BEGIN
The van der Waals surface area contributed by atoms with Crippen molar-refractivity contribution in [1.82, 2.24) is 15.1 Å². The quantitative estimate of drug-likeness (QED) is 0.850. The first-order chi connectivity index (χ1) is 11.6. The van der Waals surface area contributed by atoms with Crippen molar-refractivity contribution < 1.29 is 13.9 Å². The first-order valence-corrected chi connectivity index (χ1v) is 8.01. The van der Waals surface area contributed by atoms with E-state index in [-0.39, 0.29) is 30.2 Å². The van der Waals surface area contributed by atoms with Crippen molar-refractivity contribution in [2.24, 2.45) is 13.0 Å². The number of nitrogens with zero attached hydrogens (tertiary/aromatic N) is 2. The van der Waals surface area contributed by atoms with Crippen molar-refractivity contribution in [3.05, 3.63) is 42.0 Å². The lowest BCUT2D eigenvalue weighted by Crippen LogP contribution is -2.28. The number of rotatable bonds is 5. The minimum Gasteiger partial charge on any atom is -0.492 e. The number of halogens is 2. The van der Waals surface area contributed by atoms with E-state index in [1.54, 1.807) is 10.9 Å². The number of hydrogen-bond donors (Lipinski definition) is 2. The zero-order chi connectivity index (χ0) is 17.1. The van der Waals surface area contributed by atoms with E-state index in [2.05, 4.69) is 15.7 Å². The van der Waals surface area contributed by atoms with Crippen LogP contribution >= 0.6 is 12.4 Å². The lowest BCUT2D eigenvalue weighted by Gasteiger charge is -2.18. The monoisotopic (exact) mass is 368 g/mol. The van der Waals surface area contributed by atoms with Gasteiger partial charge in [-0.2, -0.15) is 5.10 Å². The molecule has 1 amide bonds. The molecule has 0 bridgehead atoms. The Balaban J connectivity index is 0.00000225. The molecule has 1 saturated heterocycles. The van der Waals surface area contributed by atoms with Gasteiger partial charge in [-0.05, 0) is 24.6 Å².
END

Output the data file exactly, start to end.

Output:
The van der Waals surface area contributed by atoms with Crippen molar-refractivity contribution in [1.82, 2.24) is 15.1 Å². The quantitative estimate of drug-likeness (QED) is 0.850. The first-order chi connectivity index (χ1) is 11.6. The van der Waals surface area contributed by atoms with Crippen molar-refractivity contribution < 1.29 is 13.9 Å². The first-order valence-corrected chi connectivity index (χ1v) is 8.01. The van der Waals surface area contributed by atoms with E-state index in [-0.39, 0.29) is 30.2 Å². The van der Waals surface area contributed by atoms with Crippen molar-refractivity contribution in [2.24, 2.45) is 13.0 Å². The number of nitrogens with zero attached hydrogens (tertiary/aromatic N) is 2. The van der Waals surface area contributed by atoms with Crippen molar-refractivity contribution in [3.05, 3.63) is 42.0 Å². The lowest BCUT2D eigenvalue weighted by Crippen LogP contribution is -2.28. The number of rotatable bonds is 5. The minimum Gasteiger partial charge on any atom is -0.492 e. The number of halogens is 2. The van der Waals surface area contributed by atoms with E-state index in [1.54, 1.807) is 10.9 Å². The number of hydrogen-bond donors (Lipinski definition) is 2. The zero-order chi connectivity index (χ0) is 17.1. The van der Waals surface area contributed by atoms with E-state index in [2.05, 4.69) is 15.7 Å². The van der Waals surface area contributed by atoms with Crippen LogP contribution >= 0.6 is 12.4 Å². The lowest BCUT2D eigenvalue weighted by Gasteiger charge is -2.18. The monoisotopic (exact) mass is 368 g/mol. The van der Waals surface area contributed by atoms with Gasteiger partial charge in [-0.2, -0.15) is 5.10 Å². The molecule has 1 amide bonds. The molecule has 0 bridgehead atoms. The Balaban J connectivity index is 0.00000225. The molecule has 1 saturated heterocycles. The van der Waals surface area contributed by atoms with Gasteiger partial charge in [-0.05, 0) is 24.6 Å².